Climate change policies ‘not to blame’ for high energy bills

By Alex Stevenson

Efforts to tackle climate change are not responsible for increased energy prices, government advisers have insisted.

The committee on climate change conducted its first analysis of the cost of meeting carbon budgets on household energy bills in a bid to address concerns around the financial cost of switching to renewable energy.

"We were keen to provide a dispassionate analysis of household bill impacts in what has become a politically controversial area," committee chair Adair Turner said.

"We found that bills have increased primarily in response to increased wholesale gas costs and not due to environmental policies."

Between 2004 and 2010 energy bills increased from around £605 to £1,060 per household. Only 16% of this increase was due to policies which reduce carbon emissions, the research found.

Over the next decade energy prices are set to increase by £110 as a result of carbon budget measures – but the committee said it hopes that greater energy efficiency could offset the increases.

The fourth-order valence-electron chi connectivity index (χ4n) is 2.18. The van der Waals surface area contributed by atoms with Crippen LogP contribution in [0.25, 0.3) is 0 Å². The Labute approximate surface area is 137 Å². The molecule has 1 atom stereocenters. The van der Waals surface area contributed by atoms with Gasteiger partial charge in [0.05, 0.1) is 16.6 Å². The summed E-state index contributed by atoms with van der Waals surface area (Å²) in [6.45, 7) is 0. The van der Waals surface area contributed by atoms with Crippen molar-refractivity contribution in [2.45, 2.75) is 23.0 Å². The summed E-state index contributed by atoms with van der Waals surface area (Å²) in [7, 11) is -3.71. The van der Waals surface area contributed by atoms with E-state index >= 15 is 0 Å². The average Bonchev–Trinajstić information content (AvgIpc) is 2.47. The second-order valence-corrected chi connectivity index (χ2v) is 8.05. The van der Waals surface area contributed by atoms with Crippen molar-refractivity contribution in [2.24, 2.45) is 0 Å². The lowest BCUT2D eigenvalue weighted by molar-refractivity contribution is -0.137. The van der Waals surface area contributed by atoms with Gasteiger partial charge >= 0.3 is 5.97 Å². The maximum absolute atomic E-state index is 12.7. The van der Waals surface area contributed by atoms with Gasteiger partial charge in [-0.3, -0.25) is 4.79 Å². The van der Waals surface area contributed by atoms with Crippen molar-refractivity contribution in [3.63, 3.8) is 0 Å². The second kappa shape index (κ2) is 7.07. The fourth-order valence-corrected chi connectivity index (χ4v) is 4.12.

Lord Turner added: "If we introduce new polices to stimulate energy efficiency improvement then bills in 2020 could broadly be contained at current levels."

The report comes as policymakers continue to digest the conclusions from the Durban summit on climate change which concluded last weekend.

Writing for, Friends of the Earth executive director Andy Atkins said British ministers needed to push EU officials to agree to cutting emissions by 40% by 2020.

"Here in the UK, through our Final Demand campaign for energy we can all afford, Friends of the Earth is already calling for the government to tackle the power and influence of the Big Six energy firms that are keeping us hooked on fossil fuels," he wrote.

"Tackling climate change means bold, long-term decision making from our politicians. Now is the time for them to rise to the challenge."